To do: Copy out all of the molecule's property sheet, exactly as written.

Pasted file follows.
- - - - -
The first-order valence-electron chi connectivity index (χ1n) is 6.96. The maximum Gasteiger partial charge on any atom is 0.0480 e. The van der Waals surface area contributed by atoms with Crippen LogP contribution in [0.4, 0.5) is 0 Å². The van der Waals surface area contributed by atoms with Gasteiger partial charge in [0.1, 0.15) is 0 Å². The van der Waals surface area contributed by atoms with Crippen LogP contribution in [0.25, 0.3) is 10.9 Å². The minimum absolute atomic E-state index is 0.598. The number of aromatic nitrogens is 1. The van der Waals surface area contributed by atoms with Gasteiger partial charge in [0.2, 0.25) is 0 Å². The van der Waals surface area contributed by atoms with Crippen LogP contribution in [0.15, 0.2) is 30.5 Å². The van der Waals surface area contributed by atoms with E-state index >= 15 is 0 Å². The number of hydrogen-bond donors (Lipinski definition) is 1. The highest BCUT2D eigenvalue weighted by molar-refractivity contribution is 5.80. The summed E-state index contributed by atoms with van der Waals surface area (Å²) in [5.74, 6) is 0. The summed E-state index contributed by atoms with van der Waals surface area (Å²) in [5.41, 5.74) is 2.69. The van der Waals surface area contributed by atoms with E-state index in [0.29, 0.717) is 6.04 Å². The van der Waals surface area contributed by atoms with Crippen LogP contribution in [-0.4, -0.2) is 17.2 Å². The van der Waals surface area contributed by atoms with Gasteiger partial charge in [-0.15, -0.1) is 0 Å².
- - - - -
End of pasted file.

The first-order valence-electron chi connectivity index (χ1n) is 6.96. The maximum Gasteiger partial charge on any atom is 0.0480 e. The van der Waals surface area contributed by atoms with Crippen LogP contribution in [0.4, 0.5) is 0 Å². The van der Waals surface area contributed by atoms with Gasteiger partial charge in [0.1, 0.15) is 0 Å². The van der Waals surface area contributed by atoms with Crippen LogP contribution in [0.25, 0.3) is 10.9 Å². The minimum absolute atomic E-state index is 0.598. The number of aromatic nitrogens is 1. The van der Waals surface area contributed by atoms with Gasteiger partial charge in [0.2, 0.25) is 0 Å². The van der Waals surface area contributed by atoms with Crippen LogP contribution in [0.15, 0.2) is 30.5 Å². The van der Waals surface area contributed by atoms with E-state index >= 15 is 0 Å². The number of hydrogen-bond donors (Lipinski definition) is 1. The highest BCUT2D eigenvalue weighted by molar-refractivity contribution is 5.80. The summed E-state index contributed by atoms with van der Waals surface area (Å²) in [5.74, 6) is 0. The summed E-state index contributed by atoms with van der Waals surface area (Å²) in [5.41, 5.74) is 2.69. The van der Waals surface area contributed by atoms with E-state index in [0.29, 0.717) is 6.04 Å². The van der Waals surface area contributed by atoms with Crippen LogP contribution in [-0.4, -0.2) is 17.2 Å². The van der Waals surface area contributed by atoms with Gasteiger partial charge in [-0.15, -0.1) is 0 Å².